Hannah Badland PhD is Principal Research Fellow, Centre for Urban Research, RMIT University. She is supported by an RMIT University Vice Chancellor’s Senior Research Fellowship and is the Australian Health Promotion Association Thinker in Residence.
Hannah Badland considers the potentials and pitfalls of focusing on social determinants of health
Social determinants of health are the conditions in which people are born, grow, live, work and age. These are shaped by the distribution of resources, power and money and are broadly understood as the ‘upstream’ contributors to health and wellbeing – or, put more simply, the causes of the causes.
With recent estimates suggesting that 23 per cent of the global burden of disease is attributable to the environment, factors like community and social infrastructure, education, employment, housing and transport are important levers for health and wellbeing.
And yet we still tend to focus on the symptoms of social problems rather than the core issues. For example, obesity/overweight has historically been viewed as caused by dietary patterns and consumption (downstream), rather than access to and availability of healthy and unhealthy food (upstream).
How we frame our responses to such challenges is important, as it guides the focus of policies, interventions and resources to be more downstream (individual) or upstream (population).
Health inequities persist, and in some countries are increasing. Time after time it has been shown that the poorer you are, the poorer your health. This social gradient is unfair and unjust, and it impacts everyone: as health declines for those of the lowest socio-economic status, health outcomes for those of higher socioeconomic status are also compromised.
Conversely, improving the resources and infrastructure in local communities might benefi everyone, but particularly those who are most dependent on accessing services close to where they live (such as children, older people and the socially excluded).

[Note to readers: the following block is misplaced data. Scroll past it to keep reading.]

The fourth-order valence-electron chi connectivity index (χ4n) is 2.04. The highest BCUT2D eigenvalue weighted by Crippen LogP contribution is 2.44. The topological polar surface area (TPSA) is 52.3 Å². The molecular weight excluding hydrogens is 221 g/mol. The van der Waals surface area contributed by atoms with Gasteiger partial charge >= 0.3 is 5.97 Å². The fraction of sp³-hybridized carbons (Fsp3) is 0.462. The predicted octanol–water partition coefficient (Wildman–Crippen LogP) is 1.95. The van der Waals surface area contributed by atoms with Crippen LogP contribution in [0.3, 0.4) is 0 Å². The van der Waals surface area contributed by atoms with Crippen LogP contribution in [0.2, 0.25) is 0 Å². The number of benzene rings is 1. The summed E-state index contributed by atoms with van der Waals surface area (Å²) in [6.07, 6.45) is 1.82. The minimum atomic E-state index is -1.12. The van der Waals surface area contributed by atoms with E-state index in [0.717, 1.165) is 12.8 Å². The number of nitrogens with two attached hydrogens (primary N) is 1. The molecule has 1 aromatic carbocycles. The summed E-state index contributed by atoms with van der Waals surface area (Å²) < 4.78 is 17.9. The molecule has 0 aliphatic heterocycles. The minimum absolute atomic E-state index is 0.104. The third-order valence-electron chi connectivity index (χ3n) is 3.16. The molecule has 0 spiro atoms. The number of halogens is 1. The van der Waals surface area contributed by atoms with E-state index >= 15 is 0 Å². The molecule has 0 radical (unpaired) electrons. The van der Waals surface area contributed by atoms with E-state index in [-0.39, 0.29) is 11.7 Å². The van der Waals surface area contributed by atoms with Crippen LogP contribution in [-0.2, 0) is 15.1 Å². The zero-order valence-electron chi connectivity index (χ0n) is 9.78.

The broad nature of the social determinants of health means that many different sectors have a stake, including policy-makers who are grappling with major urban challenges such as providing affordable housing and loca employment opportunities.
This can be a good thing, presenting opportunities for mutually beneficial outcomes. But collaboration needs to be built in early, into the agenda-setting stage of projects.
As an example, the New Urban Agenda is a global framework endorsed by the United Nations in 2016. Through 17 Sustainable Development Goals, it advocates collaboration between the government, non-government and private sectors to work towards sustainable and equitable urban development over the next two decades. This includes the delivery of local infrastructure, services and housing to improve social determinants of health.
Reducing health discrepancies through reducing inequalities is possible: the income-wealth gap between the rich and the poor has been narrowing in some countries, and some countries have smaller gaps than others.
However, opportunities to improve the social determinants of health are place-specific, with different communities having different needs. It’s even possible that poorly planned or implemented interventions might actually widen inequalities – for example, through unintended gentrification of neighbourhoods, leading to increased housing costs and local people being pushed out.
There are some important messages for policy-makers and urban planners tasked with identifying ways to improve people’s health and reduce health inequities.
Our neighbourhoods should be designed to become more ‘liveable’ by offering more affordable housing, opportunities to socialise, a range of transport, and access to local education and employment.
One of the principle commitments of the New Urban Agenda is ‘leaving no one behind’. Interventions into the social determinants of health need to be implemented in ways that meet the needs of everyone living in the area, including the most vulnerable.
We need to continue to monitor the impact of interventions, and get a better understanding of how these issues relate to the wider urban and social systems impacting our health.